Paris – European governments from across the political spectrum have in the last months found themselves increasingly challenged on the streets by popular protest movements.
These tensions are set to come to a head when EU states hold elections for the European Parliament, where populist forces are hoping to make big gains against established parties.
Protest movements have taken on many different forms in Europe, from the “yellow vest” protesters who have rattled French President Emmanuel Macron to the thousands who rallied in Slovakia after the death of an opposition journalist.
Here is a rundown of some of the main protest movements in Europe as EU states prepare to vote from May 23-26:
European attitudes to their political systems
– Britain –
The vote for Britain to leave the EU was itself seen as a slap in the face for the political establishment, after the leaders of all main political parties at the time came out against Brexit.
With Prime Minister Theresa May now seeking to implement Brexit, hundreds of thousands of people swamped central London on March 23 to press for Britain to stay in the bloc, in one of the biggest protests seen in the capital in years.
But others have also taken to the streets to demand that Brexit be implemented and press the government not to opt for a soft exit from the EU.
– France –
The “yellow vest” movement erupted in November 2018 as a show of anger against the perceived lack of concern on the part of Macron for the problems of ordinary French.
The protests rapidly morphed into a nationwide movement against inequality and have frequently turned violent, with authorities accusing radical protesters of acts of criminal aggression.
Macron has acknowledged that some of the protesters’ demands were just, and embarked on a vast nationwide debate to hear people’s grievances.
In late April he promised a range of measures for easing the burdens for those worst-off, after unveiling in December a minimum wage top-up and other financial relief valued at 10 billion euros ($11 billion).
– Hungary –
Prime Minister Viktor Orban, who has proudly promoted himself as a nationalist-conservative scourge of liberalism, has become one of the most polarising figures in the country’s post-Soviet history.
His policies, including labour reforms denounced as a “slave law” and a crackdown on immigration, have prompted regular protests drawing thousands of people in Budapest and other cities.
One of the biggest protests saw 15,000 people gather in central Budapest on December 16.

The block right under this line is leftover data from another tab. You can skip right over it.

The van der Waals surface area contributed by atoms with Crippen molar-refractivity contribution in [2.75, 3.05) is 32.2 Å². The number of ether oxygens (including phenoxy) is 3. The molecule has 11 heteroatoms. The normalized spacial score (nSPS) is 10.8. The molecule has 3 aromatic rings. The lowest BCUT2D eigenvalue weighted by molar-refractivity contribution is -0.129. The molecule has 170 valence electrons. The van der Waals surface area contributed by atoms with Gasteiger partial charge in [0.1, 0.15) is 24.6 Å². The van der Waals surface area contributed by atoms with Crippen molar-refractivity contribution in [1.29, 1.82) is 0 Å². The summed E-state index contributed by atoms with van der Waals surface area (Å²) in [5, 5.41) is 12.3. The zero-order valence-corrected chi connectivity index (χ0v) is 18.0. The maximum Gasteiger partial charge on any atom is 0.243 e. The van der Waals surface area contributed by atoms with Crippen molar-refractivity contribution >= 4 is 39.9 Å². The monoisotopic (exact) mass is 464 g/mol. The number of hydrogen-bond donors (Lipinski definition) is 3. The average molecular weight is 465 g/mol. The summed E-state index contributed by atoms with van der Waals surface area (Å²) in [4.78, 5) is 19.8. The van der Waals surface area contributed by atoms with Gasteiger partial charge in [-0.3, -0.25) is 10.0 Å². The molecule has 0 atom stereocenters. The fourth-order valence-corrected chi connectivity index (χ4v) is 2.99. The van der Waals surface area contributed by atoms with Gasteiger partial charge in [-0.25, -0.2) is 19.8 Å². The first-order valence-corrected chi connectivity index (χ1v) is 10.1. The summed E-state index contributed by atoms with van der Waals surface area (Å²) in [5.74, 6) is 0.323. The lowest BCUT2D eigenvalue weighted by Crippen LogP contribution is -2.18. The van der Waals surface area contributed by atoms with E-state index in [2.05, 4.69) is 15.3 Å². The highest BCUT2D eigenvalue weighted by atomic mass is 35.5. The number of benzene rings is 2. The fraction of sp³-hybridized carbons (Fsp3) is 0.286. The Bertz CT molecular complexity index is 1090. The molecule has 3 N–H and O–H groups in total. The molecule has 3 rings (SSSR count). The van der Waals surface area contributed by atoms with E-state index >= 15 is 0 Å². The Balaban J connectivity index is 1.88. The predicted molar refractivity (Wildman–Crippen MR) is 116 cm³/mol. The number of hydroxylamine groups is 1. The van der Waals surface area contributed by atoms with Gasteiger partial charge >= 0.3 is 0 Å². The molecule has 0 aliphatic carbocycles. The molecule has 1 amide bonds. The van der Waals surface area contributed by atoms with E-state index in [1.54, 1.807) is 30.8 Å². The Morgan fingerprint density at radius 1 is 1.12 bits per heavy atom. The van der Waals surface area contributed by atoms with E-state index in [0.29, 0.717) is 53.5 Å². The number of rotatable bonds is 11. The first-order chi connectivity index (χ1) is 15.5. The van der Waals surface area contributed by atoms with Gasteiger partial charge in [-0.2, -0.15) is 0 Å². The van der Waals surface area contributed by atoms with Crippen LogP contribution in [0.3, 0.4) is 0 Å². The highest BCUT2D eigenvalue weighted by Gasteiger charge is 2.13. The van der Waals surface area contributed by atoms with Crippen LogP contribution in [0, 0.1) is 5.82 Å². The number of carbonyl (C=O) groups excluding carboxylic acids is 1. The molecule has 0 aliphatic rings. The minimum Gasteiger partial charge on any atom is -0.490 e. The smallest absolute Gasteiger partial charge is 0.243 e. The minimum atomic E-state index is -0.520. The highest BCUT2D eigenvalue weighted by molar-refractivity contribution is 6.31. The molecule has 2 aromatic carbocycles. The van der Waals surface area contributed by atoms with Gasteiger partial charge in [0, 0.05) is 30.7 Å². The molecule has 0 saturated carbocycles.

– Slovakia –
The assassination of investigative reporter Jan Kuciak and his fiancee in February 2018 as he was about to publish a story on alleged ties between Slovak politicians and the Italian mafia, prompted protests on a scale never seen before in Slovakia.
The protests brought down the government of prime minister Robert Fico and sparked a political transformation that culminated in the election this year of anti-corruption campaigner Zuzana Caputova as president.
– Poland –
The fatal stabbing in Poland of Gdansk’s liberal mayor Pawel Adamowicz in January prompted one of the biggest gatherings seen in the country since the Solidarity movement helped bring down communism.
Tens of thousands of people gathered in January for the funeral of Adamowicz, who had been mayor of the Baltic port city for 20 years.
His killing became a lightning rod for anger against the conservative Law and Justice party (Pis), which is despised by opponents notably for a series of controversial legal reforms that have drawn rebukes from the European Union.
– Germany –
The far-right and Islamophobic Pegida has taken its fight to the streets with protests especially in the east of the country, sometimes in alliance with the far-right AfD party.
Last year, 8,000 people answered a joint call by the AfD and Pegida to protest in the Saxony city of Chemnitz. A smaller counterprotest of liberals was called in response, and a dozen people were wounded in clashes.
The tensions underscored the divisions in Germany over Chancellor Angela Merkel’s decision three years ago to keep the country’s borders open to asylum seekers, many fleeing war in Syria and Iraq.
– Spain –
Spain’s radical leftwing Podemos party was born from the protest movement that swept the country during the financial crisis and established itself in parliament starting in 2015.
It is now challenged by another radical upstart from the other side of the political spectrum, the ultra-nationalist Vox movement, which denounces Islam and liberalism.
Vox scored a major breakthrough by winning just over 10 percent of the vote in April elections. Podemos, which took around 14 percent, could help the ruling Socialist party remain in power.
By Stuart Williams